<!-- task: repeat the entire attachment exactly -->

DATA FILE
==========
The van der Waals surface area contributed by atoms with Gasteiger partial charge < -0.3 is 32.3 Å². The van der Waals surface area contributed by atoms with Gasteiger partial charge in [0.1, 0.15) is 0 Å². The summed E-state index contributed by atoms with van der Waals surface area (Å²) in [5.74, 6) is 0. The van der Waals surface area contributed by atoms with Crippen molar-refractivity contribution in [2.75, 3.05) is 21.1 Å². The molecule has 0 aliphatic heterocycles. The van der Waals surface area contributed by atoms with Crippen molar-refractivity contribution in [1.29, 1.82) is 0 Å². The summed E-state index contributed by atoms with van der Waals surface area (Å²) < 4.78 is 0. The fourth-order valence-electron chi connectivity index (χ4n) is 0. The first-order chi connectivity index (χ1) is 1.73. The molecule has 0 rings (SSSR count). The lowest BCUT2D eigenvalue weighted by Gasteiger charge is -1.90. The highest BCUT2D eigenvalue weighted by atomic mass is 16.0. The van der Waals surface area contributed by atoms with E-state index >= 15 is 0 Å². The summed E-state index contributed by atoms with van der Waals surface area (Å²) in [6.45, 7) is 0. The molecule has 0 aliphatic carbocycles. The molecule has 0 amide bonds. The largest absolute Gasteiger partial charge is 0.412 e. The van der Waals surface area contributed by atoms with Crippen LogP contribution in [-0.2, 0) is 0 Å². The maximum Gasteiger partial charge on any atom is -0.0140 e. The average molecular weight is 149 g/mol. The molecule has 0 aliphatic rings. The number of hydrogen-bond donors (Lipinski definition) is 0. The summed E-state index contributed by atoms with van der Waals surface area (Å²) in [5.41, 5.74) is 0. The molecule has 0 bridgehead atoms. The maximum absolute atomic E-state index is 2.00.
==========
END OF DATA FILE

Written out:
The van der Waals surface area contributed by atoms with Gasteiger partial charge < -0.3 is 32.3 Å². The van der Waals surface area contributed by atoms with Gasteiger partial charge in [0.1, 0.15) is 0 Å². The summed E-state index contributed by atoms with van der Waals surface area (Å²) in [5.74, 6) is 0. The van der Waals surface area contributed by atoms with Crippen molar-refractivity contribution in [2.75, 3.05) is 21.1 Å². The molecule has 0 aliphatic heterocycles. The van der Waals surface area contributed by atoms with Crippen molar-refractivity contribution in [1.29, 1.82) is 0 Å². The summed E-state index contributed by atoms with van der Waals surface area (Å²) < 4.78 is 0. The fourth-order valence-electron chi connectivity index (χ4n) is 0. The first-order chi connectivity index (χ1) is 1.73. The molecule has 0 rings (SSSR count). The lowest BCUT2D eigenvalue weighted by Gasteiger charge is -1.90. The highest BCUT2D eigenvalue weighted by atomic mass is 16.0. The van der Waals surface area contributed by atoms with E-state index >= 15 is 0 Å². The summed E-state index contributed by atoms with van der Waals surface area (Å²) in [6.45, 7) is 0. The molecule has 0 aliphatic carbocycles. The molecule has 0 amide bonds. The largest absolute Gasteiger partial charge is 0.412 e. The van der Waals surface area contributed by atoms with Crippen LogP contribution in [-0.2, 0) is 0 Å². The maximum Gasteiger partial charge on any atom is -0.0140 e. The average molecular weight is 149 g/mol. The molecule has 0 aliphatic rings. The number of hydrogen-bond donors (Lipinski definition) is 0. The summed E-state index contributed by atoms with van der Waals surface area (Å²) in [5.41, 5.74) is 0. The molecule has 0 bridgehead atoms. The maximum absolute atomic E-state index is 2.00.